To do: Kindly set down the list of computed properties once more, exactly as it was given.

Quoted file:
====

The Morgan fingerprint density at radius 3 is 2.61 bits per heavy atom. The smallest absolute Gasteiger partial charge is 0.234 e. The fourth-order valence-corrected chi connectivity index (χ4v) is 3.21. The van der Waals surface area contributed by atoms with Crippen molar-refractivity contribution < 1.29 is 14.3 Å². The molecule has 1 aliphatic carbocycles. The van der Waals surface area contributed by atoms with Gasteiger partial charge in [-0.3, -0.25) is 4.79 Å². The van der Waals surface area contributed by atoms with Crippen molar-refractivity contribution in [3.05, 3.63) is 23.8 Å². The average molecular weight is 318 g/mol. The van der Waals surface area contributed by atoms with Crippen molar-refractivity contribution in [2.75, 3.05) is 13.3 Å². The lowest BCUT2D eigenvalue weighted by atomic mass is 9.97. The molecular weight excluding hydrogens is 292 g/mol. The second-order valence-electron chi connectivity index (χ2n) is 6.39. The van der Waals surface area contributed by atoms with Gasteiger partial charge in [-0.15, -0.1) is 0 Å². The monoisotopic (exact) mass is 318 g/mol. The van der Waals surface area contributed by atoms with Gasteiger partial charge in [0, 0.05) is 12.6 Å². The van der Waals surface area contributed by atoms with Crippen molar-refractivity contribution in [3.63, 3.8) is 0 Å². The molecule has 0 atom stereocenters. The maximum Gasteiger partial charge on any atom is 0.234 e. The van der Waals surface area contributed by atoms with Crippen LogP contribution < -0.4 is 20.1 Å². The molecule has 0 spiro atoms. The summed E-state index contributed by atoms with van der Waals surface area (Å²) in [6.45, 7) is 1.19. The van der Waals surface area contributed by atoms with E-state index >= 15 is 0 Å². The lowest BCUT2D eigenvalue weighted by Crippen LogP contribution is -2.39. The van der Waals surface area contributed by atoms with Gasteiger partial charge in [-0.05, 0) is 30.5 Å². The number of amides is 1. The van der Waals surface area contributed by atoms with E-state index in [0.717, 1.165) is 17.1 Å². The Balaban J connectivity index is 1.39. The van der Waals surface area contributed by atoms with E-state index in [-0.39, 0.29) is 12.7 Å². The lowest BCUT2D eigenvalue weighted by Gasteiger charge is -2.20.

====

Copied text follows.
The Morgan fingerprint density at radius 3 is 2.61 bits per heavy atom. The smallest absolute Gasteiger partial charge is 0.234 e. The fourth-order valence-corrected chi connectivity index (χ4v) is 3.21. The van der Waals surface area contributed by atoms with Crippen molar-refractivity contribution < 1.29 is 14.3 Å². The molecule has 1 aliphatic carbocycles. The van der Waals surface area contributed by atoms with Gasteiger partial charge in [-0.3, -0.25) is 4.79 Å². The van der Waals surface area contributed by atoms with Crippen molar-refractivity contribution in [3.05, 3.63) is 23.8 Å². The average molecular weight is 318 g/mol. The van der Waals surface area contributed by atoms with Crippen molar-refractivity contribution in [2.75, 3.05) is 13.3 Å². The lowest BCUT2D eigenvalue weighted by atomic mass is 9.97. The molecular weight excluding hydrogens is 292 g/mol. The second-order valence-electron chi connectivity index (χ2n) is 6.39. The van der Waals surface area contributed by atoms with Gasteiger partial charge in [-0.15, -0.1) is 0 Å². The monoisotopic (exact) mass is 318 g/mol. The van der Waals surface area contributed by atoms with Gasteiger partial charge in [0, 0.05) is 12.6 Å². The van der Waals surface area contributed by atoms with Crippen molar-refractivity contribution in [3.63, 3.8) is 0 Å². The molecule has 0 atom stereocenters. The maximum Gasteiger partial charge on any atom is 0.234 e. The van der Waals surface area contributed by atoms with Crippen LogP contribution < -0.4 is 20.1 Å². The molecule has 0 spiro atoms. The summed E-state index contributed by atoms with van der Waals surface area (Å²) in [6.45, 7) is 1.19. The van der Waals surface area contributed by atoms with E-state index >= 15 is 0 Å². The lowest BCUT2D eigenvalue weighted by Crippen LogP contribution is -2.39. The van der Waals surface area contributed by atoms with Gasteiger partial charge in [-0.05, 0) is 30.5 Å². The number of amides is 1. The van der Waals surface area contributed by atoms with E-state index in [0.717, 1.165) is 17.1 Å². The Balaban J connectivity index is 1.39. The van der Waals surface area contributed by atoms with E-state index in [-0.39, 0.29) is 12.7 Å². The lowest BCUT2D eigenvalue weighted by Gasteiger charge is -2.20.